The tragedy is that America and the Western world needed this year’s election to be a proper contest. Obama has been a deep disappointment as President and the country’s finances are in a mess. Britain and the world need a strong American recovery, but Obama seems to have no idea how to help create the climate in which it might happen. In contrast, Mr Romney does have an understanding of business growth and free-markets, although he was far from being the perfect candidate.
Now, with Romney having ruined himself, it becomes a no-choice election. This is quite extraordinary when one considers the tumultuous nature of events since the financial crisis and the need for solutions to be implemented which go beyond the centrist corporatism which dominates the landscape.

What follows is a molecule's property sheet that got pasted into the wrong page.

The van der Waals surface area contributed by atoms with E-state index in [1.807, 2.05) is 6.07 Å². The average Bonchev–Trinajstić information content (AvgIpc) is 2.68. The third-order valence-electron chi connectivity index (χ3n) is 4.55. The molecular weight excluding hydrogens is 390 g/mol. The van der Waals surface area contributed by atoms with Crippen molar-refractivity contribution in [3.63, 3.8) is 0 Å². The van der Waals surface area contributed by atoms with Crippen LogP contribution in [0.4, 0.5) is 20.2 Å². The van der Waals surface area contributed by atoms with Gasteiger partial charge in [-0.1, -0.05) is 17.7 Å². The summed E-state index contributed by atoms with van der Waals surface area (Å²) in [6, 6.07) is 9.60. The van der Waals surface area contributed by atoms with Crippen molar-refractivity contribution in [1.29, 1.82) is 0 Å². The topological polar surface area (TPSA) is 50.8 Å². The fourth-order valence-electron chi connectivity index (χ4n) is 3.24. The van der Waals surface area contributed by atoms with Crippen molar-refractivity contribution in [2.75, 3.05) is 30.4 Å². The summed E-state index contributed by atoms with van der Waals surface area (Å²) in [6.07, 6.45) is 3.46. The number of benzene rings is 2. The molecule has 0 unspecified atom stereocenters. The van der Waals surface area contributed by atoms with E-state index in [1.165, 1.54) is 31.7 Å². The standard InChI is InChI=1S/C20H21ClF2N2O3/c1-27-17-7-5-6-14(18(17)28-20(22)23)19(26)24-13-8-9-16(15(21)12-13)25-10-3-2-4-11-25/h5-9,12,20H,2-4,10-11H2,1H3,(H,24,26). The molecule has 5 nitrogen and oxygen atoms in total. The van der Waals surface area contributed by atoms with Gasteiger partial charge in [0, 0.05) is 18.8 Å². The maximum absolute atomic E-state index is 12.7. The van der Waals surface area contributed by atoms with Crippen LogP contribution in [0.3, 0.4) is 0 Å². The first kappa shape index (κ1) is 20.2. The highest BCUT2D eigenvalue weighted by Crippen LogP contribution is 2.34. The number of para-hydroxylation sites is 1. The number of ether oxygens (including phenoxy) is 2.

In part this echoes the cry of the American progressives from the tail-end of the 19th century and early 20th century, who took on giant monopoly interests such as the Standard Oil Trust (which was eventually broken up). Other targets included J.P. Morgan’s rail interests.
In the right hands, an updated agenda of this kind could have been immensely powerful in the current American election, making the case that business and government should serve the interests of the many rather than it being, as it so often is now, the other way round.
President Teddy Roosevelt, the great trust-busting opponent of monopoly and progressive hero of the opening years of the 20th century, would have been the ideal candidate to take such a platform forward. But unfortunately he died in 1919. Leaving the Republicans with Mitt Romney.
Amen to that. But honestly, could the Republican electorate and the Republican party have produced this kind of reforming conservative in 2012? I doubt it.